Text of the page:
When I lost functionality from the waist down in 2005 due to Transverse Myelitis, I had to learn how to walk again. As part of that process, I was prescribed aquatic therapy. I worked closely with a physical therapist who coached me in the pool and slowly but surely I was able to walk again.
Aquatic therapy and exercise have been shown to be extremely beneficial for people living with MS. A pool keeps your body temperature cool and makes movements easier. According to Healthline, through aquatic exercise, “you may be able to do things while in a pool you’re not able to do out of the pool, such as stretch, lift weights, or perform cardio exercise, all of which can boost both mental and physical health.” For me, having a pool in my back yard is my safe haven where I can keep cool, exercise and play with my kids.
Imagine now that your dream was to compete for your country in the Olympics and swim towards Olympic gold, only to have an MS diagnosis shatter that dream.
This was the case for Stephanie Millward. In 1999, Stephanie was fifteen years old and had broken the record for the 100 meter backstroke. She was on her way to qualifying for the United Kingdom’s Sydney Olympic swim team when a diagnosis of MS derailed her dreams of Olympic gold. What she did to overcome her disease is truly inspiring.
MC: Stephanie, thank you for joining me. It is an honor to share your story on my blog.
Stephanie: Thank you very much.
MC: Take my readers back to that moment when you were fifteen and about to qualify for the Olympics. What were your initial symptoms?
Stephanie: I was in the swimming pool training when I first noticed the symptoms. I was dizzy and could not see very well. I bumped into a couple of swimmers then when I tried to get out of the water I fell back in and had to have two people help me out of the water. This was very embarrassing. I went to the doctors the next day and they said that due to the dizziness maybe I should go to an ENT (Ears, Nose and Throat) doctor so my Mum paid for me to be seen privately. The ENT doctor said that there was nothing wrong with my ears, nose or throat but noticed a flickering in my eyes so said I should go see a neurologist. Quite ironically there was a neurologist just outside the door and he checked me over and said I should have an MRI scan and see him again tomorrow. So we did. It took about six months for the MS diagnosis and in this time I went blind three times and was paralyzed once.
MC: At what point did you have to withdraw from the qualifiers?
Stephanie: I had to give up swimming straight away because I struggled to walk and to see. This was a very depressing time for me and I cried a lot for the things that I wasn’t able to do anymore.
MC: At what point during your recovery did you decide to start swimming competitively again?
Stephanie: I had put on a lot of weight and still struggled to move so I employed a personal trainer to re-teach me how to stand and then walk. When I was able to walk, I started thinking about swimming because the water carries my weight which makes it easier than walking. I asked my Mum to come to the pool with me because I knew I was going to struggle to get out. She came but after watching me struggle to move, she told me afterwards that she couldn’t come again because it was so sad. I kept going swimming but told the lifeguards that I was going to struggle to get out and they often had to help me. I got stronger and stronger. One morning while I was swimming a friend of mine, Mike Cox, asked me if I could teach his friend how to swim. I obviously said yes. This guy who I taught was Adrian McHugh who I married in 2013. He was the one who said that I still had great swim strokes that were good enough for London 2012 and asked why don’t I train for London? I still had that Olympic dream and Adrian was the catalyst pushing me towards my dream!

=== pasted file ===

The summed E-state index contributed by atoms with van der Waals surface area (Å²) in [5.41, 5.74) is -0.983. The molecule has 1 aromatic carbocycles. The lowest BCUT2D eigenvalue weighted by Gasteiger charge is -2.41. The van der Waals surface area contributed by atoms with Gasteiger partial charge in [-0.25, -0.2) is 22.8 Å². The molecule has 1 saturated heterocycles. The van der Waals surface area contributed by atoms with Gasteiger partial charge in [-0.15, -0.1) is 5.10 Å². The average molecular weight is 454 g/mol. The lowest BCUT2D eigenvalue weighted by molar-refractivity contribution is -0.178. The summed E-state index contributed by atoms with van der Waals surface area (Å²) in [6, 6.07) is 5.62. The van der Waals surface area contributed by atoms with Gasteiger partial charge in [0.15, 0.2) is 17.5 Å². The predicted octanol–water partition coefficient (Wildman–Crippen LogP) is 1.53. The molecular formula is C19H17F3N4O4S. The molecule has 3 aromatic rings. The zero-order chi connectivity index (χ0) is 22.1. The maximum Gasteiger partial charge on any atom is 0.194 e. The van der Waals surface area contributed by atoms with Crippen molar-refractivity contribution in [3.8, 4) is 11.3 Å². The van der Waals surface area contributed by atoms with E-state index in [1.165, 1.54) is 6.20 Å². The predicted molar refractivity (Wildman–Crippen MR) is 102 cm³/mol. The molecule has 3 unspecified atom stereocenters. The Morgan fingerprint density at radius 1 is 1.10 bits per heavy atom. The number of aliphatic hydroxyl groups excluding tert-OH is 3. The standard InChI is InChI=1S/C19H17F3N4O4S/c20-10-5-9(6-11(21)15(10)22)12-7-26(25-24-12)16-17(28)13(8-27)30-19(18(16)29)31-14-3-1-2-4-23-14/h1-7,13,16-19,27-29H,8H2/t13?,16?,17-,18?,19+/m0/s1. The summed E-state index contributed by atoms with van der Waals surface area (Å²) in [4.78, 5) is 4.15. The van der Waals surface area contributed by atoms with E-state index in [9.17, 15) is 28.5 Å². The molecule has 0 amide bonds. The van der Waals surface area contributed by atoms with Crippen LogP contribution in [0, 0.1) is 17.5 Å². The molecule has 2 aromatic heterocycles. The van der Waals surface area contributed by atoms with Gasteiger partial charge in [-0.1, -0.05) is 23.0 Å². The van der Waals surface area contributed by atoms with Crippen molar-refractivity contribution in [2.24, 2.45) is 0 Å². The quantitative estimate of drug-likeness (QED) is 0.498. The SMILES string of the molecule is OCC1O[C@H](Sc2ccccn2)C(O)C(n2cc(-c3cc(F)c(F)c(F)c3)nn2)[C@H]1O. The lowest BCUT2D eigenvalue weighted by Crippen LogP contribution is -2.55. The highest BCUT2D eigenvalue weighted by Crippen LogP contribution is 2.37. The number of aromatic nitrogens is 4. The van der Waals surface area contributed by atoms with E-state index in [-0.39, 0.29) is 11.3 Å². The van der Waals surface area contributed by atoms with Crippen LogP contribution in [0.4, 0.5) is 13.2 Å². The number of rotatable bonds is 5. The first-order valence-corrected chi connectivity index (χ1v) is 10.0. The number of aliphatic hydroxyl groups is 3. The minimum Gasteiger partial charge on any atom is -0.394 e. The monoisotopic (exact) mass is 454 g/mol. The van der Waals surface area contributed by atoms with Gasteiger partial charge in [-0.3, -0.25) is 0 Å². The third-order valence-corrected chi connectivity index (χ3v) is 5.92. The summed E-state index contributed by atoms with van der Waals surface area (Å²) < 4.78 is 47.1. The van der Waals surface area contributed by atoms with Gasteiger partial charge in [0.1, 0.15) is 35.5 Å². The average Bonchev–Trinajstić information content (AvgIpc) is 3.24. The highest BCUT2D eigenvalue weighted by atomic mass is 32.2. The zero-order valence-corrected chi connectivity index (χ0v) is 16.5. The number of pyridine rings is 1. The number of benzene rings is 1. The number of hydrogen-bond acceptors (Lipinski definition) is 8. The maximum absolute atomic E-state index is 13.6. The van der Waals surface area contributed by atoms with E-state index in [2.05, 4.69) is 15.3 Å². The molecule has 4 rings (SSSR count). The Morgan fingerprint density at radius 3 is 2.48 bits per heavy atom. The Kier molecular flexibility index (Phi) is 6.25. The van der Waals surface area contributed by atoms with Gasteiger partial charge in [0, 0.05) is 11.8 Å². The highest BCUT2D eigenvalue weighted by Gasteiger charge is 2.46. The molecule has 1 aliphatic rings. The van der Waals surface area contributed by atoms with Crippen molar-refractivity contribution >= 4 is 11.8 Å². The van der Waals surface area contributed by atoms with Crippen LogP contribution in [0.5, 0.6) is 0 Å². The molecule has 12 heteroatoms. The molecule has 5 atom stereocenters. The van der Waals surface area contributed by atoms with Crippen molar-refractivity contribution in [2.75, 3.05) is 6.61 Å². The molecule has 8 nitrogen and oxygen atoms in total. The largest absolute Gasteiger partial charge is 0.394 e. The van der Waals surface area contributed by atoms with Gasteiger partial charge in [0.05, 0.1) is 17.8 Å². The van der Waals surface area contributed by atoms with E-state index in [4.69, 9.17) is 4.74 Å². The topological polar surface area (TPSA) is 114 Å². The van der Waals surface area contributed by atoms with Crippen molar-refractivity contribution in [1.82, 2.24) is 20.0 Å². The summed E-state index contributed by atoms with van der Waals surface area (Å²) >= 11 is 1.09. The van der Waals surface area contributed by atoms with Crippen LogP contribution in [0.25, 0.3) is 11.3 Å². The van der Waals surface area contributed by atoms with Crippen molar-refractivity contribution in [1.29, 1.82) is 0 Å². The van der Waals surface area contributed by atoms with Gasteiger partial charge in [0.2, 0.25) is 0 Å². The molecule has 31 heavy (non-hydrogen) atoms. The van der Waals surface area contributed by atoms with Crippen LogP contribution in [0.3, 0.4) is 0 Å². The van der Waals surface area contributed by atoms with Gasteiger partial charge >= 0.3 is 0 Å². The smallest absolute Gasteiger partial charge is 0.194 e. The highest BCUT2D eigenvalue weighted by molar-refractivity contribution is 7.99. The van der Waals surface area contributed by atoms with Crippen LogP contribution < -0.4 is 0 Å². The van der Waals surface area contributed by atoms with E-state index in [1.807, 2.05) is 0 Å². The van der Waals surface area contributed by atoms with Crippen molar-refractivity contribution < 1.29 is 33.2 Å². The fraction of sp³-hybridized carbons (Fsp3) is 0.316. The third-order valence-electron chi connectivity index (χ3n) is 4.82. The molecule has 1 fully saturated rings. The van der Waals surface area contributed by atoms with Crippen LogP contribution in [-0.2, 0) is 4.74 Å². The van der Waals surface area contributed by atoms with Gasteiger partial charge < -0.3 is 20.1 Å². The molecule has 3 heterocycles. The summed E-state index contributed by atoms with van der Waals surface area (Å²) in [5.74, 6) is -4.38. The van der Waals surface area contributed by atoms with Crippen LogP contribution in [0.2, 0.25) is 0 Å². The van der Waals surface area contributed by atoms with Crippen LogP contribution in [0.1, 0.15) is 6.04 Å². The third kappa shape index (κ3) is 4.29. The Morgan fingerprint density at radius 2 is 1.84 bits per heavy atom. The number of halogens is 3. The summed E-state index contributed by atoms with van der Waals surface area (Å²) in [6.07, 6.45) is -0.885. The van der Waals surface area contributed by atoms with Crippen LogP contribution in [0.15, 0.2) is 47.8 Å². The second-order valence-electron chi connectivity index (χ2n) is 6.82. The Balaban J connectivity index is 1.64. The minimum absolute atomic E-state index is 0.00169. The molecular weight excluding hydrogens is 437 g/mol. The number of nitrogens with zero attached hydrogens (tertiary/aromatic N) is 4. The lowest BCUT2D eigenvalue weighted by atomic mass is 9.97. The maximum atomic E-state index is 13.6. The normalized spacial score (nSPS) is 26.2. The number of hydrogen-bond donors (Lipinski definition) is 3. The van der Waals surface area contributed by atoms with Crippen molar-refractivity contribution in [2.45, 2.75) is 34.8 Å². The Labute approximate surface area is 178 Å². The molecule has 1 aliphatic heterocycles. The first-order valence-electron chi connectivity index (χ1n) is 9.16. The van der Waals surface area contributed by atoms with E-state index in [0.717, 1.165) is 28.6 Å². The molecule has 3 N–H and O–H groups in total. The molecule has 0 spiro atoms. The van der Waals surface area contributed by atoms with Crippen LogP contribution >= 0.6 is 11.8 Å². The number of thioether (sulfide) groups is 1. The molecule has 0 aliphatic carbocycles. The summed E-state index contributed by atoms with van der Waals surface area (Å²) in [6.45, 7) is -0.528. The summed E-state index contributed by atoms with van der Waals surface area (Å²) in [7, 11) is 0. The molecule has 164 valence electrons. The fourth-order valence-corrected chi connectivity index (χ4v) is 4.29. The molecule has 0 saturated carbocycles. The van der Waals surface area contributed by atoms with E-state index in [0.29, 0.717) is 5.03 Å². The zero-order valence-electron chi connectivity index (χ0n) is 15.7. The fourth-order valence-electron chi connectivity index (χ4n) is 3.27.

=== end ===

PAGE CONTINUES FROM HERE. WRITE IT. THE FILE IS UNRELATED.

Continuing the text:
MC: Describe the feeling when you took the podium for the first time as a medal winner in the Paralympic games?
Stephanie: AMAZING!! This was my dream come true. I had beaten the MS and won my medal!! It was such an incredible feeling and it was so nice to have the whole country cheering for me!!!
MC: How do you feel that swimming helps you in your battle against MS?
Stephanie: Swimming gives me courage and confidence in my fight against MS. I know I will struggle to get out of the pool at the end of the race but while I’m in the water I feel like I did when I was able. I can do anything – no limitations!
MC: What advice do you have for my readers?
Stephanie: Keep believing in yourself and keep chasing your dreams. Anything is possible and all you have to do is believe in yourself. The fight is not going to be easy but with every step you will get stronger and stronger. Learn how to manage your MS and find out what makes it angry and flare up and find out what puts you back in charge. Keep believing!
After fifteen years of living with MS, Stephanie Millward shows no sign of slowing down. She continues to compete in championship events around the world. Her autobiography, Paying The Price by Stephanie Millward, is tentatively scheduled to be released this December. This will be a must read for those living with MS or anyone struggling to overcome adversity She is truly an inspiration to all of us living with Multiple Sclerosis.
To learn more about Stephanie Millward please visit her website:
http://www.stephaniemillward.co.uk/index.html (under construction)
Watch Stephanie Win the Gold!